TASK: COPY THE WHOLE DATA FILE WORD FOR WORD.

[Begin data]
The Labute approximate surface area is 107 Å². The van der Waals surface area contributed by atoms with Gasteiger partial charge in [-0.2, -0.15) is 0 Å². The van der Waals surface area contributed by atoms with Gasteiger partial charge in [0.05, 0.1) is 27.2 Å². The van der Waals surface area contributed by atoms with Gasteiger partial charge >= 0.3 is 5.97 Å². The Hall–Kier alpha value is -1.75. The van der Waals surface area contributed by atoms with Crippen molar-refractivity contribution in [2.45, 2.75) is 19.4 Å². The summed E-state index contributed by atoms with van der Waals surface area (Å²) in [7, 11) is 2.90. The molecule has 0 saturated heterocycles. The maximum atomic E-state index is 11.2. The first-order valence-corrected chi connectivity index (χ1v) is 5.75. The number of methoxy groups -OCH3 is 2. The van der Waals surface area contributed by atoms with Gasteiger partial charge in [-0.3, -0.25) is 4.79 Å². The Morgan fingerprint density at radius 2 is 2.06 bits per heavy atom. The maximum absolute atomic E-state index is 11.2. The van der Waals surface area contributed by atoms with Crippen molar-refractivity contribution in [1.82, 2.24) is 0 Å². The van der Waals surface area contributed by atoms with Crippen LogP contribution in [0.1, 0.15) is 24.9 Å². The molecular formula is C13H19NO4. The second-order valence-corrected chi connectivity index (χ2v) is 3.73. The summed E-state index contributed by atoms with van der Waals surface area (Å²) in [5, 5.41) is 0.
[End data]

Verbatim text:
The Labute approximate surface area is 107 Å². The van der Waals surface area contributed by atoms with Gasteiger partial charge in [-0.2, -0.15) is 0 Å². The van der Waals surface area contributed by atoms with Gasteiger partial charge in [0.05, 0.1) is 27.2 Å². The van der Waals surface area contributed by atoms with Gasteiger partial charge >= 0.3 is 5.97 Å². The Hall–Kier alpha value is -1.75. The van der Waals surface area contributed by atoms with Crippen molar-refractivity contribution in [2.45, 2.75) is 19.4 Å². The summed E-state index contributed by atoms with van der Waals surface area (Å²) in [7, 11) is 2.90. The molecule has 0 saturated heterocycles. The maximum atomic E-state index is 11.2. The first-order valence-corrected chi connectivity index (χ1v) is 5.75. The number of methoxy groups -OCH3 is 2. The van der Waals surface area contributed by atoms with Gasteiger partial charge in [-0.3, -0.25) is 4.79 Å². The Morgan fingerprint density at radius 2 is 2.06 bits per heavy atom. The maximum absolute atomic E-state index is 11.2. The van der Waals surface area contributed by atoms with Crippen molar-refractivity contribution in [1.82, 2.24) is 0 Å². The van der Waals surface area contributed by atoms with Crippen LogP contribution in [0.1, 0.15) is 24.9 Å². The molecular formula is C13H19NO4. The second-order valence-corrected chi connectivity index (χ2v) is 3.73. The summed E-state index contributed by atoms with van der Waals surface area (Å²) in [5, 5.41) is 0.